August 2017


Lam Research Acquires Coventor


In a move to expand its product portfolio, Lam Research has acquired Coventor, a provider of simulation and modeling solutions for the semiconductor and MEMS industries. With the acquisition of Coventor, fab tool vendor Lam enters the simulation and modeling technology market. Coventor sells the so-called SEMulator3D modeling and analysis platform, which simulates a fab process flow. The “... » read more

Executive Insight: Wally Rhines


Wally Rhines, president and CEO of [getentity id="22017" e_name="Mentor, a Siemens Business"], sat down with Semiconductor Engineering to talk about industry consolidation, a shift in emphasis from chips to systems, and what the recent acquisition by Siemens will mean for Mentor. What follows are excerpts of that conversation. SE: A year ago it looked as if the entire industry was going to b... » read more

Blog Review: Aug. 30


Cadence's Meera Collier explains machine learning, unsupervised algorithms, and why Facebook's recently publicized AI chatbot conversation isn't as inscrutable as it sounds. Synopsys' Robert Vamosi considers recently proposed legislation which seeks to mitigate the risk of botnets commandeering IoT devices used in the U.S. government, including limiting the use of hard-coded passwords and ce... » read more

Integrated Photonics


Semiconductor Engineering sat down to discuss the status of integrated photonics with Twan Korthorst, CEO for PhoeniX Software; Gilles Lamant, distinguished engineer for [getentity id="22032" e_name="Cadence"]; Bill De Vries, director of marketing for Lumerical Solutions; and Brett Attaway, director of EPDA solutions at AIM Photonics, SUNY Polytechnic Institute. What follows are excerpts of tha... » read more

Manufacturing Bits: Aug. 29


Compact synchrotron EUV sources For some time, the industry has been exploring the development of next-generation power sources for extreme ultraviolet (EUV) lithography. ASML and Gigaphoton are separately developing EUV sources based on the more traditional and compact laser-produced-plasma (LPP) technology. Then, in R&D, others are exploring the development of futuristic EUV sources us... » read more

System Bits: Aug. 29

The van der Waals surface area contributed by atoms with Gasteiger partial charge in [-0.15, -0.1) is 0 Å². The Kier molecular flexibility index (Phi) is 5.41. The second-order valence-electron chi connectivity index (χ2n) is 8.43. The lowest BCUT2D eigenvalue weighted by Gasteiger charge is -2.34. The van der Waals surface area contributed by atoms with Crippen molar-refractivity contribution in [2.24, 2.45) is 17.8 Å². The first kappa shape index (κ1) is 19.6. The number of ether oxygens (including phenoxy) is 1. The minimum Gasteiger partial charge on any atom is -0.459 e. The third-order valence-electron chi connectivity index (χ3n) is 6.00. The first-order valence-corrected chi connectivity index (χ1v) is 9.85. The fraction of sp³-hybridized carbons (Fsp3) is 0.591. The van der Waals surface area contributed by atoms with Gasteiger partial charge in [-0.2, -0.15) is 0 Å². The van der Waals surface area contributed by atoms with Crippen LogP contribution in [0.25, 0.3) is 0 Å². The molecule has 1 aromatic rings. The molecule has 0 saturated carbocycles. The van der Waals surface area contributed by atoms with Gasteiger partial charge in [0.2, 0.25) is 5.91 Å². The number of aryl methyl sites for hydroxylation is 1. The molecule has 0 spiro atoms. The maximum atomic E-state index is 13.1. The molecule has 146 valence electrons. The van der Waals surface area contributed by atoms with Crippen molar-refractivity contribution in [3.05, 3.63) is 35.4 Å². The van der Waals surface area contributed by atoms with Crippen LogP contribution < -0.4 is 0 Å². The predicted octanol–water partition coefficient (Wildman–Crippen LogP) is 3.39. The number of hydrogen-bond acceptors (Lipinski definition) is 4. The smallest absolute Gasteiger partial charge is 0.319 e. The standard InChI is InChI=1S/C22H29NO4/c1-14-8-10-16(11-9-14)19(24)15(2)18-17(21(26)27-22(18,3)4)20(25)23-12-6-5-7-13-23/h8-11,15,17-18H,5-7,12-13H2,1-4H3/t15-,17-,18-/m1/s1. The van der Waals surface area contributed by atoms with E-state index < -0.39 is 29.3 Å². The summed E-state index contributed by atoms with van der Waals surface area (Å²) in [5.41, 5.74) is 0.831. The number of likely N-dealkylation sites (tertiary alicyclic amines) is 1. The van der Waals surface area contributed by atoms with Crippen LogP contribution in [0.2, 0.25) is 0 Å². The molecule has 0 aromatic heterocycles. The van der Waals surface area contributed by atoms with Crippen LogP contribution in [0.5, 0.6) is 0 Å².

Could video goggles, and a tiny implant cure blindness? Incredibly, the world of medical research is on the verge of curing blindness. Similar to cochlear implants for deaf people, Stanford University scientists and engineers are developing new devices to this end, including a bionic vision system based on photovoltaic implants, which is awaiting approval for human clinical trials in Europe. A... » read more

Power/Performance Bits: Aug. 29


Colored solar panels Researchers from AMOLF, the University of Amsterdam (UvA) and the Energy Research Centre of the Netherlands (ECN) developed a technology to create efficient bright green solar panels in the hopes that a greater array of colors will prompt greater adoption among architects and builders who might see the traditional blue or black panels as an eyesore. The panels have a gr... » read more

An Innovator’s Vision


I had the pleasure of talking with [getperson id="11764" comment="Lucio Lanza"], managing director of Lanza techVentures, when I was researching my article on design innovation earlier this month. One thing that sets successful business people apart is their ability to see patterns, to correctly identify how those patterns fit together and progress and, based on those, to know which way to evol... » read more

Are You Designing The Right Product?


Development and production of SoCs is becoming more and more complex and expensive. And rightfully so, the semiconductor industry spends billions of dollars on verification efforts. Verification is about checking the design behaves per its specification, a process that is very important and well understood. Still, something can go terribly wrong because having a verified SoC does not guarant... » read more

Avoiding Traffic Jams In SoC Design


While sitting in a traffic jam on the way to work, I realized that the sheer volume of vehicles on the road exceeds the capacity originally planned for by civil engineers, when highways first hit the drawing boards 50 or 60 years ago. It dawned on me that there is a parallel to today’s System-on-Chip design—engineers are struggling to close timing on the interconnect during the back-end pla... » read more

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